The Florida Legislature recently passed a bill that brings poles under state jurisdiction for any electric cooperative that elects to enter the broadband business. That would be a change from current regulatory rules that exempt cooperatives and municipally-owned electric companies from federal and state oversight of pole regulation.
This blog isn’t going to debate the pros and cons of this specific legislation but will instead point to our uneven regulatory environment in the U.S. Over the years, State legislatures have passed laws that create regulatory rules that apply only to specific entities and not to everybody.
Laws affecting electric cooperatives related to broadband are a good example. Over the last several decades, a lot of states passed laws that prohibited electric cooperatives from entering the broadband business. These laws were clearly prompted by telephone and cable companies that didn’t want a new competitor. In the last few years, a lot of legislatures reversed these laws due to pressure from the public to allow their local electric cooperatives to bring them fiber broadband. These new laws have been effective, and a Google search tells me that 250 of the 900 electric cooperatives are either offering broadband or have plans to do so.
Most of the legislation that created exceptions has been aimed at squelching broadband competition. A lot of states have laws that either prohibit or restrict municipalities from entering the broadband business. It’s a little hard to get a precise count these days because there is a wide range of laws against municipal broadband that range from outright bans to rules that only create a few hurdles for a municipality to enter the business that aren’t faced by other competitors.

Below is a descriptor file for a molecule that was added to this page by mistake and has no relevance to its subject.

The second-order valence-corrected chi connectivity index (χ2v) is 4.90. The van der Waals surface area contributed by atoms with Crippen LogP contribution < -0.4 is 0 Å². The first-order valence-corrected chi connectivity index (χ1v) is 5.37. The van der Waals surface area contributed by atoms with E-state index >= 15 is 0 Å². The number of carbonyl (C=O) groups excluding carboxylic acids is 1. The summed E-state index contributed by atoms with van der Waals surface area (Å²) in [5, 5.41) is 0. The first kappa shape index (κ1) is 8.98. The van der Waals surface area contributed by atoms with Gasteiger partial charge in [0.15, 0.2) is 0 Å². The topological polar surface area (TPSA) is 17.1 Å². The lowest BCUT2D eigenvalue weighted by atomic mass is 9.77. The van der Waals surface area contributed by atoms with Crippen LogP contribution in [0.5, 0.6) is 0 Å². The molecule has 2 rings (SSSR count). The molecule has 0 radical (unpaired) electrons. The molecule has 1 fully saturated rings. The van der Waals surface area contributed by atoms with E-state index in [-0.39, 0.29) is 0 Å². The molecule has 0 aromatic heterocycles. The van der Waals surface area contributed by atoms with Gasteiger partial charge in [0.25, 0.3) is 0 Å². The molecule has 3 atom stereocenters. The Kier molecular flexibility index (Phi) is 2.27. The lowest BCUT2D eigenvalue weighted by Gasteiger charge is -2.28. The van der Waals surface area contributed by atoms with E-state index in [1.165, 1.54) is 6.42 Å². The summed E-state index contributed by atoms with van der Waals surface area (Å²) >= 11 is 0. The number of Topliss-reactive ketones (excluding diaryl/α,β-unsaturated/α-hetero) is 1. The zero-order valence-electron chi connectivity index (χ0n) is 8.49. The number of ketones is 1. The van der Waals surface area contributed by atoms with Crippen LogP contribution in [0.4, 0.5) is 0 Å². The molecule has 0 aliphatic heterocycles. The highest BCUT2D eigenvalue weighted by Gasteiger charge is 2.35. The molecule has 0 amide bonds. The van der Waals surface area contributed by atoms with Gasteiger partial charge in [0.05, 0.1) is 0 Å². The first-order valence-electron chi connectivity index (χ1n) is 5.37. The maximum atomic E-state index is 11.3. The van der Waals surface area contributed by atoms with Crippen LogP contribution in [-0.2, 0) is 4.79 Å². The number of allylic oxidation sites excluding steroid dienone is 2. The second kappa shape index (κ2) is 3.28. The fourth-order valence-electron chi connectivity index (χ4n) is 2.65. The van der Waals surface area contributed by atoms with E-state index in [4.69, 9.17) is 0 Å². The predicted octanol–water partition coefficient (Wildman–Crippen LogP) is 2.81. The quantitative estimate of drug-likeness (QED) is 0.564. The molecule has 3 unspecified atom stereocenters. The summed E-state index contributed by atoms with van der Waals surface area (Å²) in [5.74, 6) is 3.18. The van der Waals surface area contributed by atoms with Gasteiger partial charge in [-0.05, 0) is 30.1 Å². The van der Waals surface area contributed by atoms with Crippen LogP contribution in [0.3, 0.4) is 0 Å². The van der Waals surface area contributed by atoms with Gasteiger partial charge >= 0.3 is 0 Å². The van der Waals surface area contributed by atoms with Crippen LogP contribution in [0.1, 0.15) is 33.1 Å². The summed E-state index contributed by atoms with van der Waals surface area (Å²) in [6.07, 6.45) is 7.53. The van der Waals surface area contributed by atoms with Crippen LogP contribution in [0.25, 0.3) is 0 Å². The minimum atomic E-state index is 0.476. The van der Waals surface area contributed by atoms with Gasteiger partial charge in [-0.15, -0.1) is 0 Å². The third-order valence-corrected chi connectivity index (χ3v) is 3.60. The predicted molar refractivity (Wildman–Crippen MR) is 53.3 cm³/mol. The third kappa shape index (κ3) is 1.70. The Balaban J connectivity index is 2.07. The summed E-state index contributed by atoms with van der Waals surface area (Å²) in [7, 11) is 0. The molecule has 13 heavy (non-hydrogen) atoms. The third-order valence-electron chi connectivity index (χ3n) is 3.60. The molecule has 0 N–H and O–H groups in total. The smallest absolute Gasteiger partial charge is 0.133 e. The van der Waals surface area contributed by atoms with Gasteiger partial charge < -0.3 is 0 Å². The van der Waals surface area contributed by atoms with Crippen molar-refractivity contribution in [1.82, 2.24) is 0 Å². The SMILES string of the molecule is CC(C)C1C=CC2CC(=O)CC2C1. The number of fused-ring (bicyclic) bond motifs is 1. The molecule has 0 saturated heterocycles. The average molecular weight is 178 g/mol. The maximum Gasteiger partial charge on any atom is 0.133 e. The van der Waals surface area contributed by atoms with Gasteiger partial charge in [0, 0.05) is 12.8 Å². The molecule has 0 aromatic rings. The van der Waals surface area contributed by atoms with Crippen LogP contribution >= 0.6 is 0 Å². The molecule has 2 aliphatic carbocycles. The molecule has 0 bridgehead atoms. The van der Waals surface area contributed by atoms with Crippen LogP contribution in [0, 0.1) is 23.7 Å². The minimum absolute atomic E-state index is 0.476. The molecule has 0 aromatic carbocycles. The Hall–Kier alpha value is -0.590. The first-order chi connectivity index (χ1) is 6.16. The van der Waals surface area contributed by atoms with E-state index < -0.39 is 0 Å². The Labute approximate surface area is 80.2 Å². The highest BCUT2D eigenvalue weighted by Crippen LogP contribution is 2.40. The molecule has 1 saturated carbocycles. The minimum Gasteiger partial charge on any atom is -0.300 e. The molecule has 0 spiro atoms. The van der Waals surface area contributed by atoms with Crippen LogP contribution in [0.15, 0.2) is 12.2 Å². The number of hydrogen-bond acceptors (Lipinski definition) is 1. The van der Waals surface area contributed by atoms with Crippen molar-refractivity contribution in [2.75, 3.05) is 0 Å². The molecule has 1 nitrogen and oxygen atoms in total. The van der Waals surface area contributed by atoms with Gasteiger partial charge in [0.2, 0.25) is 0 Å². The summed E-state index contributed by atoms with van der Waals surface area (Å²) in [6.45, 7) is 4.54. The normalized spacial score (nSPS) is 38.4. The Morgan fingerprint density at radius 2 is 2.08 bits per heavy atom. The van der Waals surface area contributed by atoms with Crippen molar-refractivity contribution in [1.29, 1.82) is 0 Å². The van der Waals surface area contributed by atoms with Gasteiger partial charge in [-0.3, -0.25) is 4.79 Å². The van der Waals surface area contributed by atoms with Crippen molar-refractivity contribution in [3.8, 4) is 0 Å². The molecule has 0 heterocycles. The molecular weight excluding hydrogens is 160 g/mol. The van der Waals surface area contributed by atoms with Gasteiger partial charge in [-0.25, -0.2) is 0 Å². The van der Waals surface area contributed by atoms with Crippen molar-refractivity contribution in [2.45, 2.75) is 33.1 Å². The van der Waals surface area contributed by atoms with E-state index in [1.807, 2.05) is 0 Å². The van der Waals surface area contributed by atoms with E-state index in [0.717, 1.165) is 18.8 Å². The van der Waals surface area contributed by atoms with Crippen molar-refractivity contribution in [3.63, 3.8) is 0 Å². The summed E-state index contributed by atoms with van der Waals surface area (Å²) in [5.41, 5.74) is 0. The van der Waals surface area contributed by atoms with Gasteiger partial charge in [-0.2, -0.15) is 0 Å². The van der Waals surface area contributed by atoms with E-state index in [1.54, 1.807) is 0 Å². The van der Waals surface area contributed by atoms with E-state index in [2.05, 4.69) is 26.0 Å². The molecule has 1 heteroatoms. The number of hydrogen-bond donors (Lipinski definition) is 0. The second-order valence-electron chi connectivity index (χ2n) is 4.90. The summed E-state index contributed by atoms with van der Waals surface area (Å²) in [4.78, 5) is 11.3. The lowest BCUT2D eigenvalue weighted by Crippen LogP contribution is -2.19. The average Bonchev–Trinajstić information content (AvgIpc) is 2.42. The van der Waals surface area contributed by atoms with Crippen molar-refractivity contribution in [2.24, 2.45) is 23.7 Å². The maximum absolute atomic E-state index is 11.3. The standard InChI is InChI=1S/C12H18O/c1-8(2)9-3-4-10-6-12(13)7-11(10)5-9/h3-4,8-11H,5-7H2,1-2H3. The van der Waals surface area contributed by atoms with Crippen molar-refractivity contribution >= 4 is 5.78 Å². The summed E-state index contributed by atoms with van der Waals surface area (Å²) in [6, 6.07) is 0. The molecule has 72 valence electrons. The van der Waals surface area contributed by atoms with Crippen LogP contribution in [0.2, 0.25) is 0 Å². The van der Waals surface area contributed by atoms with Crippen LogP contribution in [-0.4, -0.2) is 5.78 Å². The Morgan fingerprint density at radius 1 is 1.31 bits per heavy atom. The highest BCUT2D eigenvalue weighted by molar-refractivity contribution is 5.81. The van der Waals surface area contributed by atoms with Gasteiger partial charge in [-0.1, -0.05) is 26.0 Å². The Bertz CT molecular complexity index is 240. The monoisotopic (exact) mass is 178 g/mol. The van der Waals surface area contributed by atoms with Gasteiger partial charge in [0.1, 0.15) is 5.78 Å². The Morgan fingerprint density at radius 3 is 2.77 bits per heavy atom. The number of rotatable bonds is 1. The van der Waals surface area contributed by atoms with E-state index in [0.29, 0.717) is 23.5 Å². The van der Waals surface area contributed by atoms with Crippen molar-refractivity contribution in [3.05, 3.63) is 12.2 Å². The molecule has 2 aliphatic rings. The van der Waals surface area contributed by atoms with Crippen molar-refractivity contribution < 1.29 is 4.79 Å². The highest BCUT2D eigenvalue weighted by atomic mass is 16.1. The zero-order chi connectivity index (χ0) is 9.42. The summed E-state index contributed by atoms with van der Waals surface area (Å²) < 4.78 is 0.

Most of the restrictions against municipal broadband are written in such a way as to make it seem like there is a path for cities to provide broadband. But most such laws often have a kicker that makes it extremely difficult for a municipality to comply.
As an example, North Carolina imposes a long list of requirements on a municipality that wants to offer broadband. A public entity must impute phantom costs into their rates, conduct a referendum before initiating service, forego popular financing mechanisms like bond financing, refrain from using typical industry pricing plans, and must make their commercially sensitive information available to their incumbent competitors. These rules collectively make it nearly impossible for a municipality to launch a broadband business.
As the new Florida law shows, it’s a never-ending battle with incumbents trying to legislate away competition. Last year there was a major push in Ohio for new legislation that would prohibit municipalities from providing broadband. The law was ultimately defeated, but it seems that several laws that create hurdles to market entry are introduced around the country every year.
Because of the push to get broadband to everybody, some restrictions have been relaxed in the last few years. It’s now a bit easier for municipalities in Arkansas to offer broadband. In Washington, there was a law prohibiting the municipal Public Utility Districts (county-wide electric companies) from offering any broadband except open-access. Last year, in a bizarre legal move, the Washington legislature passed two conflicting laws that allow PUDs to offer retail broadband. The Governor simultaneously signed the two bills rather than choose one of them, and now it’s unclear what the law is. Colorado just lifted the requirement that municipalities must hold a referendum before entering the broadband business.
It’s not surprising that there are laws that restrict some entities from becoming ISPs. Every textbook about monopoly power and abuse predicts that monopolies can’t resist the temptation to quash competitors.